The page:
Unless you’ve just emerged from a cave you will know the most venerated fine dining restaurant in the capital has moved from a modest house on Nepean Street to a mansion on Elgin. The 140 year-old Grant House is where the 12-year-old Beckta Dining and Wine Bar has been reincarnated, in a space last occupied (for some 37 years) by Friday’s Roast Beef House.

The renovation is outstanding, done with elegance and deference. What hasn’t been remade, happily, is the comfort of the Beckta dining rooms, staffed by those who understand the art of running a welcoming restaurant.

When Stephen Beckta opened his first restaurant in 2003, it was notable for many things, good food and wine chief among them. But it also injected in our emerging restaurant scene a different way of doing the right thing. It delivered service that was as polished and professional as you’d find at any temple of haute French dining, but friendly and unpretentious.

That hasn’t changed. What is a bit different is the menu.

Sablefish. Photo by Anne DesBrisay

Sablefish on roasted spaghetti squash and shaved cauliflower. Photo by Anne DesBrisay

In the two dining rooms at the front of The Grant House, there are now two options for dinner: a mix-and-match, five-course tasting menu and a three-course prix-fixe. (If you want a more casual approach, you head to the blue and brick wine bar at the back, which has its own vibe and menu.)

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DESBRISAY DINES: Navarra Tasting Menus

Anne DesBrisay is the restaurant critic for Ottawa Magazine. She has been writing about food and restaurants in Ottawa-Gatineau for 25 years and is the author of three bestselling books on dining out. She is head judge for Gold Medal Plates and a member of the judging panel at the Canadian Culinary Championships.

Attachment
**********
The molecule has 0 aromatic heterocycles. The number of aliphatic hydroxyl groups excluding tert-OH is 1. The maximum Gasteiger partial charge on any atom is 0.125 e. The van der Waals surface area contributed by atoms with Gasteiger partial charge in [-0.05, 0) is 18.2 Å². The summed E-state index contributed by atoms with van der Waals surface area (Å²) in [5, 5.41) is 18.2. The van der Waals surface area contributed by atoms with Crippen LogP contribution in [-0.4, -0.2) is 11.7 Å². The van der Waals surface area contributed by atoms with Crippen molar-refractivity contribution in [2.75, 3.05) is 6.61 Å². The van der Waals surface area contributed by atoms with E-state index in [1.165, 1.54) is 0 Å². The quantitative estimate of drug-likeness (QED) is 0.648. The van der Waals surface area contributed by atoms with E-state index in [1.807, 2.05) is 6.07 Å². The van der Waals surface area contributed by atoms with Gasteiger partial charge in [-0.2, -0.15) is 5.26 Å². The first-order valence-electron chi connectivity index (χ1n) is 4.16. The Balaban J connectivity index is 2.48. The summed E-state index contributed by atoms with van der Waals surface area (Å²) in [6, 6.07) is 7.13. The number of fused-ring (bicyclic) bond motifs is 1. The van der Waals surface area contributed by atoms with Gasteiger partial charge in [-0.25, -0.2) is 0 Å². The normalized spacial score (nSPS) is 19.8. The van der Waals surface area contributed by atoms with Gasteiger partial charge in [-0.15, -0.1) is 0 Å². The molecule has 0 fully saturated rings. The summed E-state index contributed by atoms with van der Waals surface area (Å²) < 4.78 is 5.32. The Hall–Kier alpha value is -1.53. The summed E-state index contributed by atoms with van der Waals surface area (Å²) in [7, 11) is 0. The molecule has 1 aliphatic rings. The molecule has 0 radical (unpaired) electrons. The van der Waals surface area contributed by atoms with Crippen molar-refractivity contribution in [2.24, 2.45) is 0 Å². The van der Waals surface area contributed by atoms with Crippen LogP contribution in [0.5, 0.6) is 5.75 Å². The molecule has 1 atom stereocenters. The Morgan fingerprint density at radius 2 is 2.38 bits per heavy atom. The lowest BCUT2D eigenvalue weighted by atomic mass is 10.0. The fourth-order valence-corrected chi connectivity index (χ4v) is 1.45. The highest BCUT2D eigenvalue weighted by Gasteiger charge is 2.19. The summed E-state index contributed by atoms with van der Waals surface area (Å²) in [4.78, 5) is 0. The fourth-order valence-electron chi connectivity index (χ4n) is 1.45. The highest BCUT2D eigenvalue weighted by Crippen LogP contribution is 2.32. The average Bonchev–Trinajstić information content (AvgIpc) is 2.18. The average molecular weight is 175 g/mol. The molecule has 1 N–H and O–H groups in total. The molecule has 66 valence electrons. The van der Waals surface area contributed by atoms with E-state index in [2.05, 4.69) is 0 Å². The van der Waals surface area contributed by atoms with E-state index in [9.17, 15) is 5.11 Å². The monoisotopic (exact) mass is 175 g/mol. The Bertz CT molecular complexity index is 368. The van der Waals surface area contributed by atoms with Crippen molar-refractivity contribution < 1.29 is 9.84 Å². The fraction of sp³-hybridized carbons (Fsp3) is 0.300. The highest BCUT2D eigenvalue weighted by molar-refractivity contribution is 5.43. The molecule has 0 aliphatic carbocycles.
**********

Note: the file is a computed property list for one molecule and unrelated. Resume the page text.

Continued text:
Navarra Octopus. Photo by Anne DesBrisay

Navarra Octopus. Photo by Anne DesBrisay

In the past Navarra’s tapas menus sometimes confused me: $9 olives next to $24 ‘Macaroni Carbonara’; $22 ‘Rioja Potatoes’ and $29 for a bigger portion of beef tartare. Granted, it was all pretty delicious stuff, but what to order, how much to order, and the unpredictable size of the final bill all made me nervous.

So may I just say how totally delighted I am about Navarra’s decision to ditch its small plates menu in favour of a tasting menu. Two menus, in fact. One is more Mexican, the other Spanish leaning. One is four course, the other five. Snacking at Navarra’s bar is still an option if you can’t commit to the whole enchilada. But I think you should commit.

Rene Rodriguez’ food has always been avant-garde, sophisticated and technique driven. It deserves the choreography a tasting menu offers. It allows for a parade of plates that have links, a meal that has an arc to it, that explores flavour and texture, and has a logical beginning, a few middles and an end.

That’s how tasting menus ought to work. The worst make you feel like the prisoner of a misunderstood genius who delivers plate after plate of exhaustingly show-offy dishes, more about the chef’s pleasure than yours.